Sunday, August 20, 2017

Spotted Turtle Research

Previously, we have posted on spotted turtles and Jacqueline Litzgus' research.

Dr. Jacqueline Litzgus, Ph.D. returned to the Lowcountry this week for the Turtle Survival Alliance's 2017 Symposium on the Conservation and Biology of Tortoises and Freshwater Turtles. She brought along some current and former Laurentian University students when she visited the old-growth swamp at the Francis Beidler Forest. Not only did Jackie want to revisit the site of her spotted turtle research (and marriage ceremony), she was hoping to locate one of her former subjects...and she did!

In her words:
That female spotted turtle we found is quite a special one!  I have my
PhD data on my laptop, so I looked her up when I got to my hotel room.
She is notch code 1R2L = 6F, and she is the same size and mass as she
was 17 years ago.  She was part of the mark-recapture study for 5 years,
2000-2004, I radio-tracked her for 3 years, 2000-2002, and she is the
first turtle I found nesting during my PhD research - see attached pics
- she is the one that taught me to look on the tops of rotten logs for
nesting turtles.  In 2001, she produced 3 clutches of eggs, which had
never before been reported for wild spotted turtles, so that prompted me
to publish the attached paper about multiple clutching in the species.
Unfortunately, all 3 clutches were eaten by predators that year.  But in
2002, I had the privilege to meet her 3 babies that hatched from her 1st
nest that year (she produced 2 nests, 2 weeks apart). 

(More from Jackie's perspective at Audubon South Carolina website)

6F's measurements - Image by Mark Musselman
6F's nest in 2001 - Image by Jacqueline Litzgus
6F's nest in 2001 - Image by Jacqueline Litzgus
Jackie Litzgus holding 6F on 8/5/2017 - Image by Mark Musselman
6F on 8/5/2017 - Image by Mark Musselman

Monday, August 07, 2017


Bobcat kittens - Image by Mark Musselman
While on patrol for destructive wild pigs on the east side of the swamp nearly opposite the Francis Beidler Forest nature center, I walked up on a female bobcat and her three kittens tucked inside a standing hollow tree.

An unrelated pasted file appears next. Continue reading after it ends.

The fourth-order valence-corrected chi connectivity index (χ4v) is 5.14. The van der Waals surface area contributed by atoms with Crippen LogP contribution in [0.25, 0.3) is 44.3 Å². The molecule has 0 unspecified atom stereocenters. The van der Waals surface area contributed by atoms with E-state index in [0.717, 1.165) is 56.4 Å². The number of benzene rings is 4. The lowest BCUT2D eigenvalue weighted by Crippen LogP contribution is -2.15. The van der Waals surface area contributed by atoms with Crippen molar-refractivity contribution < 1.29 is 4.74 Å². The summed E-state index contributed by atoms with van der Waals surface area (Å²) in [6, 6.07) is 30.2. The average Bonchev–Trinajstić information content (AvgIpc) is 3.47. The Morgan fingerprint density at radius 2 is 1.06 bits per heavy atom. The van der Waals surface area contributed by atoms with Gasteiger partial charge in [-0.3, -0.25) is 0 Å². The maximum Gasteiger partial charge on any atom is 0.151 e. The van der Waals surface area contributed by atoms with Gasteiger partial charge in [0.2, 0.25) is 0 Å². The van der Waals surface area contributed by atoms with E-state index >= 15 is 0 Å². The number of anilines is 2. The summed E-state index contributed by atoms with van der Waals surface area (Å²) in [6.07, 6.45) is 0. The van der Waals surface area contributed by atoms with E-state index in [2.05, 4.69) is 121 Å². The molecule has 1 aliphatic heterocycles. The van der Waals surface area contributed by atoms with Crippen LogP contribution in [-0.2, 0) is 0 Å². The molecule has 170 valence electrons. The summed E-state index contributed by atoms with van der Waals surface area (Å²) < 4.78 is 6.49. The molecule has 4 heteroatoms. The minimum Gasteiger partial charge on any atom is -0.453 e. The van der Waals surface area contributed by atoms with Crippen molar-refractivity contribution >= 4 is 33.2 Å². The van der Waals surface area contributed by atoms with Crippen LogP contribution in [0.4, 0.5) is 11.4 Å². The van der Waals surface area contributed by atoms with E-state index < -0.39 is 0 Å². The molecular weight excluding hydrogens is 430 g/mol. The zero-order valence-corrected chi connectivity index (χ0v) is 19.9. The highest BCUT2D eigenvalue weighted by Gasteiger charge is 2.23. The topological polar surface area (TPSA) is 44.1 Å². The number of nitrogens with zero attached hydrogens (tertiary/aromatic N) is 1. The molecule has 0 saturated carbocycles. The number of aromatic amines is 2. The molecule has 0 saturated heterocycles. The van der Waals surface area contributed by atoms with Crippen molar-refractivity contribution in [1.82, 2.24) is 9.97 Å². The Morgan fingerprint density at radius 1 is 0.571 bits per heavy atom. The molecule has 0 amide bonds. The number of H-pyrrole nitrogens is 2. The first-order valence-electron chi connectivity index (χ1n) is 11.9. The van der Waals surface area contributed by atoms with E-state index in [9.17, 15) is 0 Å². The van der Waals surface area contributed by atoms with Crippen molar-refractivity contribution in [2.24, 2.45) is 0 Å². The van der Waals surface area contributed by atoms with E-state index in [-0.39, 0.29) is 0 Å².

Wild pigs numbers were greatly diminished after the extreme high water resulting from the 1000-year rain event in October 2015 and Hurricane Matthew in October 2016. However, since the water level in the swamp has dropped, wild pigs have been rooting up every foot of exposed moist soil and reproducing and reproducing. Therefore, I was patrolling to survey the damage and was prepared to shoot any pigs that showed themselves in the open. Unfortunately, the damage was extensive and no pigs were spotted.

I was making a less-than-stealthy march through the dwarf palmettos on the way back to the truck, when a reddish-haired mammal began slinking away in front of me. It was obviously a mammal, but looked initially like a woodchuck low to the ground and somewhat flattened around the edges. It was not a woodchuck, as they are not in this area and the body proportions were wrong. The animal in question was longer. I thought maybe a red fox due to the hair color, but there was no tail. Even when the animal stopped, turned broadside to me and stared, I remained unconvinced it was a bobcat. Cat, definitely, but the hair was so reddish. It was too big to be a domestic cat, but a bobcat would not stand 20 meters from me and stare...unless there was something she really wanted to protect. Just as I began to scan the area for a possible den site, the sounds of young kittens began emanating from the base of the tree to my right. Bending forward and peering around the side of the tree, I could see it was hollow and occupied by three kittens.

Before mom decided to return and possibly fight for her offspring, I captured the short video linked below. I made an even noisier retreat to ensure the female bobcat knew that I was gone and it was safe to return to her kittens.